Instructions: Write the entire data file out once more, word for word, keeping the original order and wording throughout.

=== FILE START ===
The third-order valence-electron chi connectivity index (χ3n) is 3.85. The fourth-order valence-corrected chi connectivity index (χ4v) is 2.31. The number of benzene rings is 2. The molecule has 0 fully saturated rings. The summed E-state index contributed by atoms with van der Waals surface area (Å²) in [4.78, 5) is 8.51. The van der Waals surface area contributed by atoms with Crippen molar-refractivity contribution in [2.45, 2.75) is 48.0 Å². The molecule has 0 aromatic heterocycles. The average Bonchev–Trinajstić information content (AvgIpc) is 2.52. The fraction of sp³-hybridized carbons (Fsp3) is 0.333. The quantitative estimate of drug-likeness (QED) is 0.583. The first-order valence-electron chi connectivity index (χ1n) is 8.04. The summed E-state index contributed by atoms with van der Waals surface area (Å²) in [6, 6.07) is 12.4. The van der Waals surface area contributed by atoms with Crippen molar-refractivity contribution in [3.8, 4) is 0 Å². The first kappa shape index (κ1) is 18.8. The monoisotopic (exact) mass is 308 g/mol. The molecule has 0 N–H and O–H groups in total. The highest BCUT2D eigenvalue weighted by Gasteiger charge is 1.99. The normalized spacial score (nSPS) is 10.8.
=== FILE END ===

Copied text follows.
The third-order valence-electron chi connectivity index (χ3n) is 3.85. The fourth-order valence-corrected chi connectivity index (χ4v) is 2.31. The number of benzene rings is 2. The molecule has 0 fully saturated rings. The summed E-state index contributed by atoms with van der Waals surface area (Å²) in [4.78, 5) is 8.51. The van der Waals surface area contributed by atoms with Crippen molar-refractivity contribution in [2.45, 2.75) is 48.0 Å². The molecule has 0 aromatic heterocycles. The average Bonchev–Trinajstić information content (AvgIpc) is 2.52. The fraction of sp³-hybridized carbons (Fsp3) is 0.333. The quantitative estimate of drug-likeness (QED) is 0.583. The first-order valence-electron chi connectivity index (χ1n) is 8.04. The summed E-state index contributed by atoms with van der Waals surface area (Å²) in [6, 6.07) is 12.4. The van der Waals surface area contributed by atoms with Crippen molar-refractivity contribution in [3.8, 4) is 0 Å². The first kappa shape index (κ1) is 18.8. The monoisotopic (exact) mass is 308 g/mol. The molecule has 0 N–H and O–H groups in total. The highest BCUT2D eigenvalue weighted by Gasteiger charge is 1.99. The normalized spacial score (nSPS) is 10.8.